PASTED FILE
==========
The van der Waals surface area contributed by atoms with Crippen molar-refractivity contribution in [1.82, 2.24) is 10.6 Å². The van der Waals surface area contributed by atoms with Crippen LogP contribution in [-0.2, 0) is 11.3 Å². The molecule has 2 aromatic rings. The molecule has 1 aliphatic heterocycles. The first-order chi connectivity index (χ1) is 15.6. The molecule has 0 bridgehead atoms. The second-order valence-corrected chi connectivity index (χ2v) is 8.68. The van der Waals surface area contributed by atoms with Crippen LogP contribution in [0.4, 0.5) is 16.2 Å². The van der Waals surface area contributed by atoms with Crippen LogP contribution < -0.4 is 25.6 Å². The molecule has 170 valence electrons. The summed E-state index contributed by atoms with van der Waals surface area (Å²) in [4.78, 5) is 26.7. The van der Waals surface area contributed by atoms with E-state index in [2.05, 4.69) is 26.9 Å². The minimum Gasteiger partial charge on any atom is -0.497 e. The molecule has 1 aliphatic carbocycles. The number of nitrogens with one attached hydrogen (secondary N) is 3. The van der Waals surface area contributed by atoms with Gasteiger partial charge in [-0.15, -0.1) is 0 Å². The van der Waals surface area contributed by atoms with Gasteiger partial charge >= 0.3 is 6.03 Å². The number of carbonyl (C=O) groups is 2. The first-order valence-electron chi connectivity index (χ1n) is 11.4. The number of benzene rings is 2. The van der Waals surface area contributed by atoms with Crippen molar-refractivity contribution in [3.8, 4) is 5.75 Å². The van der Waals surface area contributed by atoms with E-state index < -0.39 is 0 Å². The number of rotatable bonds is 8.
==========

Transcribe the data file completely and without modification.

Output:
The van der Waals surface area contributed by atoms with Crippen molar-refractivity contribution in [1.82, 2.24) is 10.6 Å². The van der Waals surface area contributed by atoms with Crippen LogP contribution in [-0.2, 0) is 11.3 Å². The molecule has 2 aromatic rings. The molecule has 1 aliphatic heterocycles. The first-order chi connectivity index (χ1) is 15.6. The molecule has 0 bridgehead atoms. The second-order valence-corrected chi connectivity index (χ2v) is 8.68. The van der Waals surface area contributed by atoms with Crippen LogP contribution in [0.4, 0.5) is 16.2 Å². The van der Waals surface area contributed by atoms with Crippen LogP contribution < -0.4 is 25.6 Å². The molecule has 170 valence electrons. The summed E-state index contributed by atoms with van der Waals surface area (Å²) in [4.78, 5) is 26.7. The van der Waals surface area contributed by atoms with E-state index in [2.05, 4.69) is 26.9 Å². The minimum Gasteiger partial charge on any atom is -0.497 e. The molecule has 1 aliphatic carbocycles. The number of nitrogens with one attached hydrogen (secondary N) is 3. The van der Waals surface area contributed by atoms with Gasteiger partial charge in [-0.15, -0.1) is 0 Å². The van der Waals surface area contributed by atoms with Gasteiger partial charge >= 0.3 is 6.03 Å². The number of carbonyl (C=O) groups is 2. The first-order valence-electron chi connectivity index (χ1n) is 11.4. The number of benzene rings is 2. The van der Waals surface area contributed by atoms with Crippen molar-refractivity contribution in [3.8, 4) is 5.75 Å². The van der Waals surface area contributed by atoms with E-state index < -0.39 is 0 Å². The number of rotatable bonds is 8.